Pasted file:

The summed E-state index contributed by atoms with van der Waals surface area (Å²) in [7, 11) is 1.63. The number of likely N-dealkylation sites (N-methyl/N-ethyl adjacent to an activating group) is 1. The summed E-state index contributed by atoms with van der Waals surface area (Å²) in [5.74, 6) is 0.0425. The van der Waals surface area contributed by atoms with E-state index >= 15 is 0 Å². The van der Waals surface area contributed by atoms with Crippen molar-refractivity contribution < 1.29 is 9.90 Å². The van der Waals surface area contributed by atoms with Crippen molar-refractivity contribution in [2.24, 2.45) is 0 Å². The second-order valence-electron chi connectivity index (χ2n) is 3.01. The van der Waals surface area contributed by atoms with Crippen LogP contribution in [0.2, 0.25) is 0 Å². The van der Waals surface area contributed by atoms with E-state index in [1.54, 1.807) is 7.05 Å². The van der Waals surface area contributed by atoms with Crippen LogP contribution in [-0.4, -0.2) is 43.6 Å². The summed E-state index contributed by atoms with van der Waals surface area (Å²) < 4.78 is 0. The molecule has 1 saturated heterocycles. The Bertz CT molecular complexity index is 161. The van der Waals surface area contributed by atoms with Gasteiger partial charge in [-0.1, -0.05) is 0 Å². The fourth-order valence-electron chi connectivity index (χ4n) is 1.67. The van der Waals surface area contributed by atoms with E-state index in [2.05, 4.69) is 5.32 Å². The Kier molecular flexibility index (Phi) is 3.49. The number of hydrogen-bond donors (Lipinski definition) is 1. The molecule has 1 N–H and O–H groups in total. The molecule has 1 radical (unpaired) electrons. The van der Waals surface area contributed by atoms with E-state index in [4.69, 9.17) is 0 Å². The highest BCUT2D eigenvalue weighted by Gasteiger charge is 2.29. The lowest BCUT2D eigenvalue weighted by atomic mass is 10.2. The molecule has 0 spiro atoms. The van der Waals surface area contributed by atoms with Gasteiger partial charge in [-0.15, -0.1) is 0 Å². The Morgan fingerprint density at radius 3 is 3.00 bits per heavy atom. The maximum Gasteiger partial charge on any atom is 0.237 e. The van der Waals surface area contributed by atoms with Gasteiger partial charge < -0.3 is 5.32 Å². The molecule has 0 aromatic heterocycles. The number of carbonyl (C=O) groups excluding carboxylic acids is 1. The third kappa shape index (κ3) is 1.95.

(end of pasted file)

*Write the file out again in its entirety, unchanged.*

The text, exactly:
The summed E-state index contributed by atoms with van der Waals surface area (Å²) in [7, 11) is 1.63. The number of likely N-dealkylation sites (N-methyl/N-ethyl adjacent to an activating group) is 1. The summed E-state index contributed by atoms with van der Waals surface area (Å²) in [5.74, 6) is 0.0425. The van der Waals surface area contributed by atoms with E-state index >= 15 is 0 Å². The van der Waals surface area contributed by atoms with Crippen molar-refractivity contribution < 1.29 is 9.90 Å². The van der Waals surface area contributed by atoms with Crippen molar-refractivity contribution in [2.24, 2.45) is 0 Å². The second-order valence-electron chi connectivity index (χ2n) is 3.01. The van der Waals surface area contributed by atoms with Crippen LogP contribution in [0.2, 0.25) is 0 Å². The van der Waals surface area contributed by atoms with E-state index in [1.54, 1.807) is 7.05 Å². The van der Waals surface area contributed by atoms with Crippen LogP contribution in [-0.4, -0.2) is 43.6 Å². The summed E-state index contributed by atoms with van der Waals surface area (Å²) < 4.78 is 0. The molecule has 1 saturated heterocycles. The Bertz CT molecular complexity index is 161. The van der Waals surface area contributed by atoms with Gasteiger partial charge in [-0.1, -0.05) is 0 Å². The fourth-order valence-electron chi connectivity index (χ4n) is 1.67. The van der Waals surface area contributed by atoms with E-state index in [2.05, 4.69) is 5.32 Å². The Kier molecular flexibility index (Phi) is 3.49. The number of hydrogen-bond donors (Lipinski definition) is 1. The molecule has 1 N–H and O–H groups in total. The molecule has 1 radical (unpaired) electrons. The van der Waals surface area contributed by atoms with E-state index in [4.69, 9.17) is 0 Å². The highest BCUT2D eigenvalue weighted by Gasteiger charge is 2.29. The lowest BCUT2D eigenvalue weighted by atomic mass is 10.2. The molecule has 0 spiro atoms. The van der Waals surface area contributed by atoms with Gasteiger partial charge in [-0.15, -0.1) is 0 Å². The Morgan fingerprint density at radius 3 is 3.00 bits per heavy atom. The maximum Gasteiger partial charge on any atom is 0.237 e. The van der Waals surface area contributed by atoms with Gasteiger partial charge < -0.3 is 5.32 Å². The molecule has 0 aromatic heterocycles. The number of carbonyl (C=O) groups excluding carboxylic acids is 1. The third kappa shape index (κ3) is 1.95.